By Alex Christensen for Global Risk Insights
It would be logical to think that the emergence of ISIS would have increased oil prices, but Brent crude oil prices have plummeted since July. Having now traded as low as $83 per barrel, oil is at its lowest price since 2012. The steep decline can be attributed to three trends: surging supply led by US fracking production, stagnating European demand, and a strengthening dollar.
Declining prices could have a negative impact on oil-producing economies around the world, but some have significantly more risk than others. There is no silver lining for an already weak Russian economy, while the US stands to benefit from its strengthening currency. Saudi Arabia’s fate remains largely in its own hands, depending on how much influence it can exert on other OPEC members.
Of all the major trends driving oil prices to two-year lows – dwindling European demand, a glut of global supply, and a strengthening dollar – not one bodes well for Russia’s economy. These negative effects are only compounding the miserable year Russia is already having, between sanctions from the US and Europe and rapid capital flight. The World Bank projects Russia to only grow 0.5% this year, which at this point may be optimistic.
As a result, the ruble has fallen to historic lows against the dollar and euro. To prevent further depreciation the Central Bank of Russia is spending billions – up to $3.2 billion a week – to prop up its currency. As the ruble becomes weaker, Russian consumers’ buying power of foreign goods will deteriorate. This leaves Russia facing a perfect storm of sanctions, decreased export revenue from oil, and decreased buying power of its remaining income.
To add to the grim outlook, 79% of Russia’s oil is exported to Europe, with the remaining bound for China. Europe’s economic activity, which is highly correlated with its oil consumption, has stalled even in previously healthy countries such as Germany. If Russia is to return to growth, it will have to find buyers for its oil and gas outside of Europe.
Falling oil revenue will put pressure directly on the Kremlin’s finances. Half of Russia’s government revenue comes from oil and gas. Swings in the price will determine whether Russia will have a deficit in 2015. With sanctions cutting Russia off from many of the largest long-term debt markets, financing the deficit will be difficult. Russia’s budget falls into deficit at oil prices between $100 and $110 per barrel.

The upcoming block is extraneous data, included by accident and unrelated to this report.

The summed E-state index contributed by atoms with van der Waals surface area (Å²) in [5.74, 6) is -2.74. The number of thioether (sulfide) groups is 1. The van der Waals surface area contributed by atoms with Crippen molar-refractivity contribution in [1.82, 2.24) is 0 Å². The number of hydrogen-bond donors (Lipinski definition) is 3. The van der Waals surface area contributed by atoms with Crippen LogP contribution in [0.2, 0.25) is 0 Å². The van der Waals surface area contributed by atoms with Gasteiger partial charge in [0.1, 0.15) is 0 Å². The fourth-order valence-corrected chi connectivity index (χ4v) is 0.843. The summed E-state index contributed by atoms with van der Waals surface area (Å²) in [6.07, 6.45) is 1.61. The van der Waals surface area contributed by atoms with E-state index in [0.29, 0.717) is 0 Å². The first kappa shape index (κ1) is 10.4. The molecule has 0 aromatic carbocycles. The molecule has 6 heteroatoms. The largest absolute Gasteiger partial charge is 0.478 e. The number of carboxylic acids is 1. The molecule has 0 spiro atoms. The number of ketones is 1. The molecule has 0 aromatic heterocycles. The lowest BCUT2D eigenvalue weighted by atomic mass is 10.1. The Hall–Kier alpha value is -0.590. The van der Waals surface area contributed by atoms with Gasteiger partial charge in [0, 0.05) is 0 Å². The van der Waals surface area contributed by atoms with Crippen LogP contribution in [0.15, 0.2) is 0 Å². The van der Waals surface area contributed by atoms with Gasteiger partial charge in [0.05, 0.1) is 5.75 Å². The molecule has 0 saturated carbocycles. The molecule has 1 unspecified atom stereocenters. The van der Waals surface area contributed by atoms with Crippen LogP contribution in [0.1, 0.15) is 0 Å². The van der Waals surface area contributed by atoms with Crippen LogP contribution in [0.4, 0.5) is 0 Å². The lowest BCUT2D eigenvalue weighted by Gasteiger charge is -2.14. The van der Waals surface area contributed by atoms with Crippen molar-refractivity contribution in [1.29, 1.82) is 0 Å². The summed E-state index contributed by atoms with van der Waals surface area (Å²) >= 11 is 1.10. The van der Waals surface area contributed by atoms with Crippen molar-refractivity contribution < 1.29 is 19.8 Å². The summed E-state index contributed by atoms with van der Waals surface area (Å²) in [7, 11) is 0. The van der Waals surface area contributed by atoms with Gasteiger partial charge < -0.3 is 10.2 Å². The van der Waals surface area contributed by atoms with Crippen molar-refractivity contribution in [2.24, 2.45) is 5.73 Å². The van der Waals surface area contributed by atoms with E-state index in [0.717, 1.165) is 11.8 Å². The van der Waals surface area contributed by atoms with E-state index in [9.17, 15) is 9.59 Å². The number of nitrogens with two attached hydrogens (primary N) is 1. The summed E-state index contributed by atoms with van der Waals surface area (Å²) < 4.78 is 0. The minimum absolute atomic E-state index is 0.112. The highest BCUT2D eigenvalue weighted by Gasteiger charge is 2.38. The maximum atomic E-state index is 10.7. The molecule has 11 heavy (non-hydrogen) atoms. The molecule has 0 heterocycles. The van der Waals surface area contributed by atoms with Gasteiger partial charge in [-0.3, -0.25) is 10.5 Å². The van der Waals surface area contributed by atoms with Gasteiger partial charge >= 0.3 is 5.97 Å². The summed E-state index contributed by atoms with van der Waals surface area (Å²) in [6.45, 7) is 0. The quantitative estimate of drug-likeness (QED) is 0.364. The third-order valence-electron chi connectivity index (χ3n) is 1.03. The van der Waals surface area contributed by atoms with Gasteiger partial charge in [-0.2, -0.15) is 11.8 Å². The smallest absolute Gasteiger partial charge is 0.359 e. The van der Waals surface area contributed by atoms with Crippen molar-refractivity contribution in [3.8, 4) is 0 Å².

The outlook for the US is much better than for Russia. In large part, this is due to the end of quantitative easing and that oil across the globe is traded in dollars. The Federal Reserve is beginning to tighten monetary policy, although it is still far from raising rates, at the time Europe and Japan are loosening. As a result, the Dollar Index has risen 21% since July. Since oil is traded in dollars the world over, the US is not exposed to exchange rate risk like Russia is.
Further, the price of oil will naturally fall with a stronger dollar. Around 10% of the fall in Brent crude prices since July is due to the rallying dollar. Much of the rest of the fall has been precipitated by the fracking boom in North Dakota and Texas.
The rise of fracking (especially in North Dakota, which produced very little oil before 2005) has changed the domain of US energy policy. Energy independence may still be a longshot, but much more realistic than it was ten years ago. The wealth and jobs flowing to North Dakota has also been a game changer: unemployment during the peak of the recession was just 4.2% and currently sits at a national low of 2.8%. The average apartment in Williston, ND, now rents for more than in Manhattan.
The irony of the fracking boom is that it may ultimately cause its own end. For a fracking project to be profitable, the price of oil must be higher than traditional oil projects. The full-cycle breakeven price is about $80 per barrel, which it has been since 2010. Given that many players in Texas and North Dakota have already started to set up new wells, the breakeven price now may be closer to $40. That has led to the acceleration of US production, and ultimately to a record excess stockpile. If the current trend of supply outpacing demand continues, the fracking boom may end itself.
Another emerging risk for the US fracking boom is a price war waged by Saudi Arabia and OPEC. As the largest producer in OPEC, Saudi Arabia has an incentive to throttle oil supply to maximize its own profits. Its costs of production are also much lower than fracking producers. If Saudi Arabia’s oil leaders have the wherewithal, they may be able to produce enough oil in the short-term to push many US producers out of the market for the medium-term.
As FT Alphaville notes, however, this is complicated by the Saudi’s lack of ability to control the production of Algeria, Angola, Libya, and Nigeria. Faced with the problem of falling prices and exploding US production, a complete reworking of OPEC production guidelines – and the nasty negotiations that go with it – may now become a pressing issue. This could be the only way to guarantee that Saudi Arabia is able to coordinate the cartel to its benefit – and the fracking boom’s detriment.